5 posts tagged with sonnets and Literature.
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Injury and the Ethics of Reading

Poetry Changed the World: Injury and the Ethics of Reading.
posted by homunculus on Sep 3, 2012 - 8 comments

Shakespeare's Sonnets Turn 400

400 years ago today, Thomas Thorpe entered into the Stationers' Register a book titled "Shake-Speares Sonnets". However, Clinton Heylin argues that - like Bob Dylan's Basement Tapes - the Sonnets were never intended for a wide audience. "In both cases, they were killing time and at the same time dealing with huge personal issues in a private way, which they never conceived of coming out publicly."
posted by Joe Beese on May 20, 2009 - 37 comments

Shakespeare's Sonnets

William Shakespeare wrote some of the world's finest sonnets. The website shakespeares-sonnets.com is a fine place to start delving into the poems. Here you can see scans of the first edition of The Sonnets as printed by Thomas Thorpe in 1609. If you wish there were more sonnets by Shakespeare, your jones might be eased by the Shakespeare Sonnet Shake-Up, which lets you remix them according to taste. And finally there's Shakespeare in Tune, a site where Jonathan Willby recites each of the 154 sonnets following a short improvisation on a German flute.
posted by Kattullus on May 24, 2008 - 8 comments

A sonnet is a moment's monument (Rossetti)

Sonnet Central Wordsworth once said of the sonnet that he hoped that those "[w]ho have felt the weight of too much liberty,/Should find such brief solace there, as I have found." Sonnet Central offers a copious library of sonnets, mainly in the Anglo-American tradition but with examples from around the world. Those who wish to explore further in the sonnet's paradoxically expansive "scanty plot of ground" (Wordsworth again) may also wish to try Petrarch's Canzoniere (complete set, Italian with English translations); Shakespeare's Sonnets (self-described as "amazing"; the full cycle with glosses and paraphrases, plus illustrations and links to other poems); Golden Age Spanish Sonnets (translations); Christina Rossetti's Monna Innominata: A Sonnet of Sonnets (a reflection on the traditional sonnet sequence); George Meredith's Modern Love (a bleaker revision of the sonnet sequence tradition, featuring sixteen-line "sonnets"); and an excerpt from John Hollander's Powers of Thirteen (do the math and you'll see the experiment--it's an interesting modern sequence).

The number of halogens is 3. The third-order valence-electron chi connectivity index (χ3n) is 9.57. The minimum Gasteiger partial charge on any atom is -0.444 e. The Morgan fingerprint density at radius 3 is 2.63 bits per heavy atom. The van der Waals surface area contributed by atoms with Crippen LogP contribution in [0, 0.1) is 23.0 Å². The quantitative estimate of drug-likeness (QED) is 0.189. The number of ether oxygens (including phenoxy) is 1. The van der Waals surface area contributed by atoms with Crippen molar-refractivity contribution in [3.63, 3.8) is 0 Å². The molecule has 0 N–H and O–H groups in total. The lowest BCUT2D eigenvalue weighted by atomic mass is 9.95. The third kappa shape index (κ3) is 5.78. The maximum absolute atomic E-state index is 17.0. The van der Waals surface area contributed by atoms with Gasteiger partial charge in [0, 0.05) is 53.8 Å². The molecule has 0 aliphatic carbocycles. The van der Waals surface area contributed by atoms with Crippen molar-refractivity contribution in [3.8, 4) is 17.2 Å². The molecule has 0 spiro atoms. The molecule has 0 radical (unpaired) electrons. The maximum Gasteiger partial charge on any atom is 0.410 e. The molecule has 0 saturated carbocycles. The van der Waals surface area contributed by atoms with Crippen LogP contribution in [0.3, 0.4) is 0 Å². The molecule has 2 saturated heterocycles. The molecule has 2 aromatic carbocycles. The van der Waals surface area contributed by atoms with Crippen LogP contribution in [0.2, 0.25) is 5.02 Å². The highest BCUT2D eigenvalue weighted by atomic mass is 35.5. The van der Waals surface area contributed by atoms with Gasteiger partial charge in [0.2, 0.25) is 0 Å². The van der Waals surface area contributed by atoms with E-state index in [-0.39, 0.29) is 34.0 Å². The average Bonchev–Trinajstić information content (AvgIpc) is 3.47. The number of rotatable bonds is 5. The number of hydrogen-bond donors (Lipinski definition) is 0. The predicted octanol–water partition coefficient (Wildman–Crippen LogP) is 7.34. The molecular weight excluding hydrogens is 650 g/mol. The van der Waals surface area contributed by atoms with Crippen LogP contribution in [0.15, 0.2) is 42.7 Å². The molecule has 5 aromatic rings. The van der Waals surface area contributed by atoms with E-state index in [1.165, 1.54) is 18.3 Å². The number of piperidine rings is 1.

posted by thomas j wise on Sep 24, 2003 - 24 comments

Meet John Clare.

Meet John Clare. In 1832, he wrote to John Taylor, saying:

'in spite of every difficulty rhyme will come to the end of my pen -- when I am in trouble I go on & it gives me pleasure by resting my feelings of every burthen & when I am pleased it gives me extra gratification & so in spite of myself I rhyme on.'*

And John Clare knew difficulty. Born to dirt poor farmers in 1793, he wrote his first poem at 13 and published his first book of poetry at 27. Yet he found himself committed to the Northampton General Lunatic Asylum by the age of 48. Why? It was determined that he suffered from too many "years addicted to poetical prosings."

A poet of the sonnet form, he has suffered from a lack of academic attention until just recently. He does, however, have a society in his name, and a John Clare conference will be held in North America next year.
posted by grabbingsand on Aug 11, 2002 - 10 comments

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